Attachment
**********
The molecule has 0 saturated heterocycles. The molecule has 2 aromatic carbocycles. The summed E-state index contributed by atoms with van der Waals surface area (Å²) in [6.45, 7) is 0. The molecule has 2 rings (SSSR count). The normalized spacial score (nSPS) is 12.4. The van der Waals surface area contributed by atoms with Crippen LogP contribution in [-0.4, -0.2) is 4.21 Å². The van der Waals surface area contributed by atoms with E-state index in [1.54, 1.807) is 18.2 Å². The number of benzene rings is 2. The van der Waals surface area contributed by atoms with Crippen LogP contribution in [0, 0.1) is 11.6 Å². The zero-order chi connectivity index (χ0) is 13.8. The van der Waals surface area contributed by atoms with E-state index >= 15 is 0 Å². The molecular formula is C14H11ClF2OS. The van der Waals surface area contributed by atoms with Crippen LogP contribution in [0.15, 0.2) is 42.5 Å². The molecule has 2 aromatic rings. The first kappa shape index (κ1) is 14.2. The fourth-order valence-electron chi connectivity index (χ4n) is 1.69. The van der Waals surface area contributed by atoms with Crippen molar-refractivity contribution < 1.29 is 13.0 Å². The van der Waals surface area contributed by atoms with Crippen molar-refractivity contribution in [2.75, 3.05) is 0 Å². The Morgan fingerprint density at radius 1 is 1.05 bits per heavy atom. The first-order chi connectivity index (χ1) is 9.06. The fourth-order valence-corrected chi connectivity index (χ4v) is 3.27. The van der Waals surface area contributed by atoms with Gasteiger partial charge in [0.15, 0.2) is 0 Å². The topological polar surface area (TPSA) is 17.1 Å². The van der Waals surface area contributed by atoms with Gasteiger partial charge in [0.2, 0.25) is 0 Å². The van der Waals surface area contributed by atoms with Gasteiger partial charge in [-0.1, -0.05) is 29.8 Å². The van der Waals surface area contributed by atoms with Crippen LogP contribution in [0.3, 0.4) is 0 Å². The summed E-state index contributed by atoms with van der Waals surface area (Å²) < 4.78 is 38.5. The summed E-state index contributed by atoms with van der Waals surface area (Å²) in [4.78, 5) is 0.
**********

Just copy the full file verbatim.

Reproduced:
The molecule has 0 saturated heterocycles. The molecule has 2 aromatic carbocycles. The summed E-state index contributed by atoms with van der Waals surface area (Å²) in [6.45, 7) is 0. The molecule has 2 rings (SSSR count). The normalized spacial score (nSPS) is 12.4. The van der Waals surface area contributed by atoms with Crippen LogP contribution in [-0.4, -0.2) is 4.21 Å². The van der Waals surface area contributed by atoms with E-state index in [1.54, 1.807) is 18.2 Å². The number of benzene rings is 2. The van der Waals surface area contributed by atoms with Crippen LogP contribution in [0, 0.1) is 11.6 Å². The zero-order chi connectivity index (χ0) is 13.8. The van der Waals surface area contributed by atoms with E-state index >= 15 is 0 Å². The molecular formula is C14H11ClF2OS. The van der Waals surface area contributed by atoms with Crippen LogP contribution in [0.15, 0.2) is 42.5 Å². The molecule has 2 aromatic rings. The first kappa shape index (κ1) is 14.2. The fourth-order valence-electron chi connectivity index (χ4n) is 1.69. The van der Waals surface area contributed by atoms with Crippen molar-refractivity contribution < 1.29 is 13.0 Å². The van der Waals surface area contributed by atoms with Crippen molar-refractivity contribution in [2.75, 3.05) is 0 Å². The Morgan fingerprint density at radius 1 is 1.05 bits per heavy atom. The first-order chi connectivity index (χ1) is 9.06. The fourth-order valence-corrected chi connectivity index (χ4v) is 3.27. The van der Waals surface area contributed by atoms with Gasteiger partial charge in [0.15, 0.2) is 0 Å². The topological polar surface area (TPSA) is 17.1 Å². The van der Waals surface area contributed by atoms with Gasteiger partial charge in [0.2, 0.25) is 0 Å². The van der Waals surface area contributed by atoms with Gasteiger partial charge in [-0.1, -0.05) is 29.8 Å². The van der Waals surface area contributed by atoms with Crippen LogP contribution in [0.3, 0.4) is 0 Å². The summed E-state index contributed by atoms with van der Waals surface area (Å²) < 4.78 is 38.5. The summed E-state index contributed by atoms with van der Waals surface area (Å²) in [4.78, 5) is 0.